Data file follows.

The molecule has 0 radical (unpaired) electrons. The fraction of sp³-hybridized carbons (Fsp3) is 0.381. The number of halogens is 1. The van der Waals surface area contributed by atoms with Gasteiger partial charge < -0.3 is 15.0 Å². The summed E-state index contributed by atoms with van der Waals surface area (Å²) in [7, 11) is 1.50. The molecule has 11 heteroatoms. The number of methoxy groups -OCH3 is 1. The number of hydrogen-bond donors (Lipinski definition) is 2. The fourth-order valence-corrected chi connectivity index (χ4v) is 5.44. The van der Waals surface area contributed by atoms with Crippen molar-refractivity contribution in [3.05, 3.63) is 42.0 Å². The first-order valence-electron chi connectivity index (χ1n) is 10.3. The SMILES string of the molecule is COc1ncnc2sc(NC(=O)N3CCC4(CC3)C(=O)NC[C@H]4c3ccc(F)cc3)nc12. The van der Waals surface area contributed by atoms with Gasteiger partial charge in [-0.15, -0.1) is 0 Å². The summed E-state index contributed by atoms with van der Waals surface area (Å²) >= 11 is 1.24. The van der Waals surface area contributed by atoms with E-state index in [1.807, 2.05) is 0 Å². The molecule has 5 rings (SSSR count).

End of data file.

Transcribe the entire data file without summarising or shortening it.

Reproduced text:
The molecule has 0 radical (unpaired) electrons. The fraction of sp³-hybridized carbons (Fsp3) is 0.381. The number of halogens is 1. The van der Waals surface area contributed by atoms with Gasteiger partial charge < -0.3 is 15.0 Å². The summed E-state index contributed by atoms with van der Waals surface area (Å²) in [7, 11) is 1.50. The molecule has 11 heteroatoms. The number of methoxy groups -OCH3 is 1. The number of hydrogen-bond donors (Lipinski definition) is 2. The fourth-order valence-corrected chi connectivity index (χ4v) is 5.44. The van der Waals surface area contributed by atoms with Crippen molar-refractivity contribution in [3.05, 3.63) is 42.0 Å². The first-order valence-electron chi connectivity index (χ1n) is 10.3. The SMILES string of the molecule is COc1ncnc2sc(NC(=O)N3CCC4(CC3)C(=O)NC[C@H]4c3ccc(F)cc3)nc12. The van der Waals surface area contributed by atoms with Gasteiger partial charge in [-0.15, -0.1) is 0 Å². The summed E-state index contributed by atoms with van der Waals surface area (Å²) >= 11 is 1.24. The van der Waals surface area contributed by atoms with E-state index in [1.807, 2.05) is 0 Å². The molecule has 5 rings (SSSR count).